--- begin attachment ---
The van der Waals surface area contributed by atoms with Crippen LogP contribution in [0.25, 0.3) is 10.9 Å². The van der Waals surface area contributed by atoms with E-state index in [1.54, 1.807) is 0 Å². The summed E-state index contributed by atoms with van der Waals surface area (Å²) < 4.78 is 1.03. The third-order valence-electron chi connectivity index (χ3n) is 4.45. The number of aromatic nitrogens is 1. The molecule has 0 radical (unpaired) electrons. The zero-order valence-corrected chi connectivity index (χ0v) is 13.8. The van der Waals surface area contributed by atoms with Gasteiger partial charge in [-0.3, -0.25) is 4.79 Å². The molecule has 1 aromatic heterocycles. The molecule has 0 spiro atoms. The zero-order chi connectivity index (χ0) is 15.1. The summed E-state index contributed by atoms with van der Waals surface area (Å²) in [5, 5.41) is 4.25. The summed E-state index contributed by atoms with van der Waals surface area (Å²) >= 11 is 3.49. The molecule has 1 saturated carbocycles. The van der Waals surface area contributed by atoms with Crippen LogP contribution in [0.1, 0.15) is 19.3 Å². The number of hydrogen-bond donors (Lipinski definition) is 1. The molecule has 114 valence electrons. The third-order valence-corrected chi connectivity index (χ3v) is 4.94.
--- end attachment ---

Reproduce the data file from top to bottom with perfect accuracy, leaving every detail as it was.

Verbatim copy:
The van der Waals surface area contributed by atoms with Crippen LogP contribution in [0.25, 0.3) is 10.9 Å². The van der Waals surface area contributed by atoms with E-state index in [1.54, 1.807) is 0 Å². The summed E-state index contributed by atoms with van der Waals surface area (Å²) < 4.78 is 1.03. The third-order valence-electron chi connectivity index (χ3n) is 4.45. The number of aromatic nitrogens is 1. The molecule has 0 radical (unpaired) electrons. The zero-order valence-corrected chi connectivity index (χ0v) is 13.8. The van der Waals surface area contributed by atoms with Gasteiger partial charge in [-0.3, -0.25) is 4.79 Å². The molecule has 1 aromatic heterocycles. The molecule has 0 spiro atoms. The zero-order chi connectivity index (χ0) is 15.1. The summed E-state index contributed by atoms with van der Waals surface area (Å²) in [5, 5.41) is 4.25. The summed E-state index contributed by atoms with van der Waals surface area (Å²) >= 11 is 3.49. The molecule has 1 saturated carbocycles. The van der Waals surface area contributed by atoms with Crippen LogP contribution in [0.1, 0.15) is 19.3 Å². The number of hydrogen-bond donors (Lipinski definition) is 1. The molecule has 114 valence electrons. The third-order valence-corrected chi connectivity index (χ3v) is 4.94.